Search by Business Type
The Business Type button allows for the searching of categories. These categories are based on six-digit SIC codes and are assigned by the listing company. Network Solutions has no current plans to move to the North American Industry Classification System (NAICS). If the time comes when SIC codes no longer work for this purpose, Network Solutions will develop a mapping scheme. It seems that many of the dot-coms that this directory covers would be better served by the granularity of the new system.

Search by Ticker Symbol
Since the Dotcom Directory policies require a company to be "qualified" for entry and allows companies to opt out by filling in online forms, it should hardly come as a surprise that some ticker symbols do not yield results. The inclusion of a return page that indicates that the symbol is valid but the company is not listed in the database would certainly help searchers.

Extra Results
Once one locates a company, the Dotcom Directory carries links to additional sources of information. InfoUSA [] provides some of the information for these data elements. These include links:

  • Map & directions
  • Domain name record
  • Buy a credit report
  • A URL
  • More info
  • Company overview
  • Business classification
  • Ticker info (if available)
  • Business wire (if available)
Other information available on the dotcom home page includes:
  • Dot-com features
  • News articles
  • Internet news
  • Browse business categories
  • An Internet cartoon
  • Dot-com statistics
  • Dot-com market watch
  • U.S. map interface to state rankings in the dot-com economy
  • Stock look-up
  • A question of the week
The home page also offers:
  • News and Features: Dot Com Story, Article Library, This Month's Features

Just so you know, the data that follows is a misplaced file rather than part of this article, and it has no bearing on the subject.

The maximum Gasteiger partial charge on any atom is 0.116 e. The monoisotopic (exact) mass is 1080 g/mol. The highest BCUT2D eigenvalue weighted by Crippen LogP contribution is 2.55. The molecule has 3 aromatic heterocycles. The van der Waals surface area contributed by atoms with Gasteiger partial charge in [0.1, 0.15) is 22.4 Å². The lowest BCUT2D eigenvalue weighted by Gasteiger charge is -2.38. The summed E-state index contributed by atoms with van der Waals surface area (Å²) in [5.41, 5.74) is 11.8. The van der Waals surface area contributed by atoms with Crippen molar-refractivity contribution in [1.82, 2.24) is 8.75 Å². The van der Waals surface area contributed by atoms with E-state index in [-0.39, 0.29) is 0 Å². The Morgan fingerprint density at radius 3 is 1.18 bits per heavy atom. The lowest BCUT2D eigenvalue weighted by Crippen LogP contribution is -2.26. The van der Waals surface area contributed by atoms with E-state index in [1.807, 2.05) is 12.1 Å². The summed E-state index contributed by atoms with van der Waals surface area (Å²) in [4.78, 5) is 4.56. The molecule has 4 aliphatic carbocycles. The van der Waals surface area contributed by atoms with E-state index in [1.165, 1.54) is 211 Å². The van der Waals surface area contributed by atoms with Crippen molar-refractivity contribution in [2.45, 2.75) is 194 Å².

• Facts and Stats: Quick Stats, Fun Facts, U.S. Market, International Market
  • Profiles and Trends: Business Market Click/Brick & Mortar, Fortune 1000, Consumer Market, Vertical Market
  • Services: Research, Industry Profiles
  • Dot Com Humor
  • Dot Com Events
  • Access to a monthly newsletter

In October, when we looked at the Dotcom Directory, the system seemed to trade off accuracy for timeliness. Given the database from which the list of companies is drawn, there is a great potential for the Dotcom Directory to become a valuable search tool. Anyone who has gathered business information from multiple sources knows of the effort required to create consistent and coherent output.

The people working on the Dotcom Directory have made many positive strides towards the reliability and currency of the content in the last 4 months. But like all projects of this size, there is always more work to do.

Harrenstien, K. Name/Finger. NWG/RFC# 742. December 30, 1977. Available online via the IETF Web site.
Harrenstien, Ken and Vic White. NICNAME/WHOIS RFC812. 1 March 1982. Available online via the IETF Web site.
Harrenstien, K., Stahl, M., and Feinler, E. NICNAME/WHOIS RFC954 (Obsoletes: RFC812). October 1985.

Cecilia M. Preston's e-mail address is